As for the public, such is the continuing diffidence of the best part of the media when it comes to climate change, that such shocking revelations barely make the news, let alone the headlines. It is almost impossible to imagine, for example, this immediate, existential threat to humanity remotely rivalling in coverage the blanket media furore caused by the temporary recent closure of Gatwick airport (and with aviation a major source of climate disrupting pollution and Gatwick planning to increase flights). Forcing this point home, a recent report revealed how even much-hyped aviation techno fixes fail to rescue the sector from the damage it does.

It’s like crying murder when you stub your toe on a pebble and ignoring the mountain falling on your head. As a consequence, most people go about their daily lives in ignorance of the dire straits we find ourselves in, and with little or no idea about how bad things are going to get for their children and grandchildren.

And, unfortunately, the bad news doesn’t end there. In its World Energy Outlook 2018, the International Energy Agency forecasts that – as long as current policies prevail – emissions will keep going up, even up to 2040. Bear in mind that it is only a matter of weeks since the Intergovernmental Panel on Climate Change warned that – to stand any chance of keeping global average temperatures below 1.5°C – emissions must fall by 45 percent by 2030 and reach net zero by mid-century.

The huge chasm that lies between what is needed to prevent catastrophic, all-pervasive, climate breakdown and what we are on track for, provides an open and shut case for transforming the way the global economy and society work, not in five years, or ten years, or fifty, but now. Today.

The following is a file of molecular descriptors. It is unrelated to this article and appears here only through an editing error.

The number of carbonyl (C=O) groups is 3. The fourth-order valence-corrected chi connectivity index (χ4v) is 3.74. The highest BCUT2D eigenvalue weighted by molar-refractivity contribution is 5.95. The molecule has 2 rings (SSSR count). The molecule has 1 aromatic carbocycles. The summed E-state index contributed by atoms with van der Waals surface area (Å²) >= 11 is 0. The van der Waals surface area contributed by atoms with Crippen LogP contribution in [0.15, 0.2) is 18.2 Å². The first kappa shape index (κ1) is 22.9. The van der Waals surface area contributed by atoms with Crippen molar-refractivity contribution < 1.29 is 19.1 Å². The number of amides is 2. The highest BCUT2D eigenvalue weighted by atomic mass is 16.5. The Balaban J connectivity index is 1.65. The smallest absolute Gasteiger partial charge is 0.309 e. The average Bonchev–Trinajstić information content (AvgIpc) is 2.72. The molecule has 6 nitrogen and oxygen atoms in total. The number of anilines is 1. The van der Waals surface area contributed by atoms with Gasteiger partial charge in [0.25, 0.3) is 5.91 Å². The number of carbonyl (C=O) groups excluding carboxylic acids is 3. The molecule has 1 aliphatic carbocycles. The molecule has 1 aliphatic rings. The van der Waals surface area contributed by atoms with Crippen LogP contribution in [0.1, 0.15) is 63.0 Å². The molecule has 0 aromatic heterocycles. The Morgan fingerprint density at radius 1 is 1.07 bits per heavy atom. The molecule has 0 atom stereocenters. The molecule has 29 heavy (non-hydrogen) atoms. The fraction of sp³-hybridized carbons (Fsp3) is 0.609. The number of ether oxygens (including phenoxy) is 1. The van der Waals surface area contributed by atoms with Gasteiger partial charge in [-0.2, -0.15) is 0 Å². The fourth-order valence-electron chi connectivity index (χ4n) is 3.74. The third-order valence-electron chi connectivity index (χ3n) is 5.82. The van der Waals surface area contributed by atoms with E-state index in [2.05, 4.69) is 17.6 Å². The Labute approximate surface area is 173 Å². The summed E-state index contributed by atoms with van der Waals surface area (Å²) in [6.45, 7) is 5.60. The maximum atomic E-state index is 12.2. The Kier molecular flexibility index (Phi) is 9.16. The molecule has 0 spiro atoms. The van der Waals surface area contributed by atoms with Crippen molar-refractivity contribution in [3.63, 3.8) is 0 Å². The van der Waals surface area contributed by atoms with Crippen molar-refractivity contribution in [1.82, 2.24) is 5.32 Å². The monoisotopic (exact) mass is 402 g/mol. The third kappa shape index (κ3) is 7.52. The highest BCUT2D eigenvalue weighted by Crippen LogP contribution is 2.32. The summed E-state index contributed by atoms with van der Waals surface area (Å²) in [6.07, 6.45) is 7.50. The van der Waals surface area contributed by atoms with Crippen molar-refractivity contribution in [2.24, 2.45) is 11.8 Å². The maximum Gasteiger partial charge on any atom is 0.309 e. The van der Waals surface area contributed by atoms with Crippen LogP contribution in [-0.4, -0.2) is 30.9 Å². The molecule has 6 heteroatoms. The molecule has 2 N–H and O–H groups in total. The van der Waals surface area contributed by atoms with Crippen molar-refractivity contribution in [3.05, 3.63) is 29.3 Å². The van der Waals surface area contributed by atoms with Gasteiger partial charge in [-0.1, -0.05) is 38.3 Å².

That the failure to do so stands to devastate our civilisation desecrate the planet is, at last, being recognised. The mass civil disobedience movement – Extinction Rebellion – which exploded onto the scene at the end of October 2018, is demanding the UK government works to achieve net zero emissions by 2025 – just seven years away. Impossible I hear you say. No. Massively challenging yes, but not impossible if reducing emissions in a socially just fashion takes precedence over all else. It is simply a matter of priorities and resolution. Also championing a revolution in the way we engage with climate change is the

Rapid Transition Alliance – one of whose drivers is the New Weather Institute – which launched in December at the House of Commons, and whose name should be self-explanatory.

There can be no doubt, now, that the time for tinkering; for humming-and-harring; for obfuscating; is long gone. What we need – as we approach the 50th anniversary of the first moon landing – is nothing less than an Apollo Programme for climate change. Just seven years earlier – in 1962 – President Kennedy said, in a now famous speech:

We choose to go to the Moon in this decade and do the other things, not because they are easy, but because they are hard; because that goal will serve to organize and measure the best of our energies and skills, because that challenge is one that we are willing to accept, one we are unwilling to postpone, and one we intend to win.”

Substitute ‘tackle climate change’ for ‘go to the Moon’ and it says all that needs to be said.


(Photo credit: Gatwick airport from above, Pedro Aragão Creative Commons Attribution-Share Alike 3.0 Unported)